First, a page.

She wrote that the rape was actually âtoned down considerablyâ from Ramsayâs assault as Martin had portrayed it on the page, and that the scene in fact did legitimately advance the plot.
âShrinking-violet fans want to insulate us all from the idea of unavoidable adversity. And that is my objection,â Loftis wrote. âThey can keep their illusions as they like. I couldnât care less if the show loses viewers because some donât want to watch violence. But I do care if storytellers capitulate to the only-happy-thoughts brute squad. Because if all the stories are happy stories, then society loses one of its best tools to prepare us for the shock of evil and the need to resist.â
Despite the warning from The Atlantic to expect more of the same from âGame of Thrones,â there may be something of a reprieve in the new season six.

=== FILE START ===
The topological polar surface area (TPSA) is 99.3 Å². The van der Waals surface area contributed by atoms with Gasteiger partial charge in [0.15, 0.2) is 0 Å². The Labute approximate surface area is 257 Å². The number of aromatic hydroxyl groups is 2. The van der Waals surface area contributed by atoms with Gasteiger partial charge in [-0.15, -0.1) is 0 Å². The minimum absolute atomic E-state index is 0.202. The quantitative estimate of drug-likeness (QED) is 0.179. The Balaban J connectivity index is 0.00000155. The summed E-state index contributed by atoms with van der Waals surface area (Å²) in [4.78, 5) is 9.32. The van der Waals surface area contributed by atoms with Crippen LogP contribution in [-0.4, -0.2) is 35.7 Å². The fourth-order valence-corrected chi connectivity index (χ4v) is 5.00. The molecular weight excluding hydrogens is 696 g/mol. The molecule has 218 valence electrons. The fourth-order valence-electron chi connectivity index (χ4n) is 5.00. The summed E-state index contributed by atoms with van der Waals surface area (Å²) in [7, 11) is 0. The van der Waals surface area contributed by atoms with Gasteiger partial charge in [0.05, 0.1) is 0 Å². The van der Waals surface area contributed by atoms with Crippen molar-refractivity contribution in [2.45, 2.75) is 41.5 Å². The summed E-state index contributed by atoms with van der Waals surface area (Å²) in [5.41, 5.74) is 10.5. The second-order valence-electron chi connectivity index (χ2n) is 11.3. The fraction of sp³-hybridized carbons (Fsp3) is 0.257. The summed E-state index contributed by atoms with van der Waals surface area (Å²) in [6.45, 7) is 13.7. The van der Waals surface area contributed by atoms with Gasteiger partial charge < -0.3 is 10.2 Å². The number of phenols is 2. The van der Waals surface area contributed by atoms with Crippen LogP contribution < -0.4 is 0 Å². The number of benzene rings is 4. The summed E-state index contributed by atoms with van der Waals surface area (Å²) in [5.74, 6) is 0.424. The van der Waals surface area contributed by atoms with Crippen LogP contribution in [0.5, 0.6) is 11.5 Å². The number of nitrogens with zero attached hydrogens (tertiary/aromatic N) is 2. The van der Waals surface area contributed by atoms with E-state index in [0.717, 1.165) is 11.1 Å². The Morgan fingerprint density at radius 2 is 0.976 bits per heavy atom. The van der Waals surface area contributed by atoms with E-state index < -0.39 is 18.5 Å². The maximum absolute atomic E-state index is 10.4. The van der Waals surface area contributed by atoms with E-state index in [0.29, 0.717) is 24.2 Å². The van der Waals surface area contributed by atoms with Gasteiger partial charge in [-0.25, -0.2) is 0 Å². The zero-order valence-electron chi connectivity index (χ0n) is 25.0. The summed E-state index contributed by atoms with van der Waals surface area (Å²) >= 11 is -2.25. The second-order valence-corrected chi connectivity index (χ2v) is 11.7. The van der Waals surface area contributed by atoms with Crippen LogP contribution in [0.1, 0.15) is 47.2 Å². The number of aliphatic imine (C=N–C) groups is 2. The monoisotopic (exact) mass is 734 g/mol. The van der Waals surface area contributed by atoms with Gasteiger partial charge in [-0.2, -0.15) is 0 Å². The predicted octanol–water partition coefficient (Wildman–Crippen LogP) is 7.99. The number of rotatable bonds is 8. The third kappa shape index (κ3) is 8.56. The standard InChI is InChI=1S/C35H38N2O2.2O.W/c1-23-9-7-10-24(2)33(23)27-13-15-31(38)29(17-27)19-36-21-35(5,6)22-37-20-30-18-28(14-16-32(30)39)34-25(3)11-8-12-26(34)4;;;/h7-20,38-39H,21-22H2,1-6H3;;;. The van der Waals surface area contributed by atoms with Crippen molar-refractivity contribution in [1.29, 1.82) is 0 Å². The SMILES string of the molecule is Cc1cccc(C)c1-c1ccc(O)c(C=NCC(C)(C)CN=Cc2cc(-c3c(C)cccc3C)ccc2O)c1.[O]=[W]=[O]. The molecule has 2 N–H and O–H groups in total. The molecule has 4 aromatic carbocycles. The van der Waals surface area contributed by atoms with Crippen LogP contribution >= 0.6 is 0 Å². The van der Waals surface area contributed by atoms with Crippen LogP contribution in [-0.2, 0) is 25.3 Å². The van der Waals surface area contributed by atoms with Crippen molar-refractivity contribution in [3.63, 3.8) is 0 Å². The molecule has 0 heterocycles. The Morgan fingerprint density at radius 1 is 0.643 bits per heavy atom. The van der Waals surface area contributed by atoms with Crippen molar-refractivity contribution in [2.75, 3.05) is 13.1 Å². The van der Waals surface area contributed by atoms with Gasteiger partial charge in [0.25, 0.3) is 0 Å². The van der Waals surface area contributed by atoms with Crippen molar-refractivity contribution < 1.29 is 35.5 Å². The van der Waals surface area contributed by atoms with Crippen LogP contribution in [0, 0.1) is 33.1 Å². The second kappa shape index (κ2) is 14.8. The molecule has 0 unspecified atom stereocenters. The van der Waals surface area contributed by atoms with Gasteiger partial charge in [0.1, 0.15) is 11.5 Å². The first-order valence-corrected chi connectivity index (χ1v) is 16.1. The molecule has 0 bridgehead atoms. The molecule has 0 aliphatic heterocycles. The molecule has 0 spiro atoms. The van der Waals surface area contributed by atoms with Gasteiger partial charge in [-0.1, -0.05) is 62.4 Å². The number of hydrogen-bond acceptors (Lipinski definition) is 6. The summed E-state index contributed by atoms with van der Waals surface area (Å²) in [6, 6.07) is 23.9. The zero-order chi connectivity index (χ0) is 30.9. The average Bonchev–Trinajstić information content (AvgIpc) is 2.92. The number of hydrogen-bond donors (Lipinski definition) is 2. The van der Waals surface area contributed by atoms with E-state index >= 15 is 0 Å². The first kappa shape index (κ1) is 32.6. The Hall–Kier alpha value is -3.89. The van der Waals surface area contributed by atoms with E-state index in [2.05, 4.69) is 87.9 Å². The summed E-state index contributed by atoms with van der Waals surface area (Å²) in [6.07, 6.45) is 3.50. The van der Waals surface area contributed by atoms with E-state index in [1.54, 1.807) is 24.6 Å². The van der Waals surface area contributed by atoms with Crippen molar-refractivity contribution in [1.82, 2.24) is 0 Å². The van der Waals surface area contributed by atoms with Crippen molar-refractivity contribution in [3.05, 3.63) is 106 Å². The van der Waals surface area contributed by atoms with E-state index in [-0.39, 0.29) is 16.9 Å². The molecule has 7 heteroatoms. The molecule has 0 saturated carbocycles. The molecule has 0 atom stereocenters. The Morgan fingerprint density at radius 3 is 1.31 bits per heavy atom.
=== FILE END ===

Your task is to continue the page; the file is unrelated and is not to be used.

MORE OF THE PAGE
The Telegraph, a prime source for all things âGame of Thrones,â reported in December that director Jeremy Podsewa says the showâs creators, David Benioff and DB Weiss, have reacted to the criticism and made a couple of changes.
âThe show depicts a brutal world where horrible things happen,â he said. âThey did not want to be too overly influenced by that (criticism) but they did absorb and take it in and it did influence them in a way.â
There was no sexual violence in the season premiere, only the threat of it. Several bad guys and their ferocious dogs were offed in a rousing sword fight (with the showâs mighty female knight doing most of the damage), and, during a female-led coup-by-assassination, a spear thrust into the back of one characterâs skull exited through his face (the spear-wielder was a woman).
In last Sundayâs episode two, still no rapes. Ramsayâs latest atrocities did include a particularly gruesome (but off-camera) infanticide. The murdered child this time was a boy.
In context, maybe these developments count as progress.